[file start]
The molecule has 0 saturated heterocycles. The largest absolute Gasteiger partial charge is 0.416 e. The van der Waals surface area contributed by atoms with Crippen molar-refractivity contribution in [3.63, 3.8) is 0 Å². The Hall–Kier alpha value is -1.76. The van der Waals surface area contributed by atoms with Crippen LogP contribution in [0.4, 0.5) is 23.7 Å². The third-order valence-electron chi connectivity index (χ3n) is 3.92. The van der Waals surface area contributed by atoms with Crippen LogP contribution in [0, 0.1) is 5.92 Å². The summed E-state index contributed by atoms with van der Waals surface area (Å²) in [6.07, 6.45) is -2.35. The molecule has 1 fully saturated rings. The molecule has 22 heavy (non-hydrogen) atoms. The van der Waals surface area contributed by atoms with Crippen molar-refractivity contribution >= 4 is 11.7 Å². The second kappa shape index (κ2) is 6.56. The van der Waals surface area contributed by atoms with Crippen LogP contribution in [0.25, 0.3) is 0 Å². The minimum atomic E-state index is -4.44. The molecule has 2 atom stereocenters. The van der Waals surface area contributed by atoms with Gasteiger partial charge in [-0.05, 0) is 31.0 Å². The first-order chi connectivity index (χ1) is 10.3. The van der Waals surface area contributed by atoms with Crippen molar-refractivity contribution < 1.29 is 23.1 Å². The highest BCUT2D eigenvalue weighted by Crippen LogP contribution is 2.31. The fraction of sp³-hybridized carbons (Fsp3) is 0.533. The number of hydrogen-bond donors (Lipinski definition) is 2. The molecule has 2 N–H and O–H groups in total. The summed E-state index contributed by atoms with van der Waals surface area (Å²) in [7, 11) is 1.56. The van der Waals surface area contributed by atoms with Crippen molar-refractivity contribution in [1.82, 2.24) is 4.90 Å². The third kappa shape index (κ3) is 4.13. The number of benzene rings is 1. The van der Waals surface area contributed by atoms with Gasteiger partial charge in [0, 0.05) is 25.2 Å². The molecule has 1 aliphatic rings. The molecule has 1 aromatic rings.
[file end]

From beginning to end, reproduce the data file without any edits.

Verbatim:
The molecule has 0 saturated heterocycles. The largest absolute Gasteiger partial charge is 0.416 e. The van der Waals surface area contributed by atoms with Crippen molar-refractivity contribution in [3.63, 3.8) is 0 Å². The Hall–Kier alpha value is -1.76. The van der Waals surface area contributed by atoms with Crippen LogP contribution in [0.4, 0.5) is 23.7 Å². The third-order valence-electron chi connectivity index (χ3n) is 3.92. The van der Waals surface area contributed by atoms with Crippen LogP contribution in [0, 0.1) is 5.92 Å². The summed E-state index contributed by atoms with van der Waals surface area (Å²) in [6.07, 6.45) is -2.35. The molecule has 1 fully saturated rings. The molecule has 22 heavy (non-hydrogen) atoms. The van der Waals surface area contributed by atoms with Crippen molar-refractivity contribution >= 4 is 11.7 Å². The second kappa shape index (κ2) is 6.56. The van der Waals surface area contributed by atoms with Crippen LogP contribution in [0.25, 0.3) is 0 Å². The minimum atomic E-state index is -4.44. The molecule has 2 atom stereocenters. The van der Waals surface area contributed by atoms with Gasteiger partial charge in [-0.05, 0) is 31.0 Å². The first-order chi connectivity index (χ1) is 10.3. The van der Waals surface area contributed by atoms with Crippen molar-refractivity contribution < 1.29 is 23.1 Å². The highest BCUT2D eigenvalue weighted by Crippen LogP contribution is 2.31. The fraction of sp³-hybridized carbons (Fsp3) is 0.533. The number of hydrogen-bond donors (Lipinski definition) is 2. The molecule has 2 N–H and O–H groups in total. The summed E-state index contributed by atoms with van der Waals surface area (Å²) in [7, 11) is 1.56. The van der Waals surface area contributed by atoms with Crippen molar-refractivity contribution in [1.82, 2.24) is 4.90 Å². The third kappa shape index (κ3) is 4.13. The number of benzene rings is 1. The van der Waals surface area contributed by atoms with Gasteiger partial charge in [0, 0.05) is 25.2 Å². The molecule has 1 aliphatic rings. The molecule has 1 aromatic rings.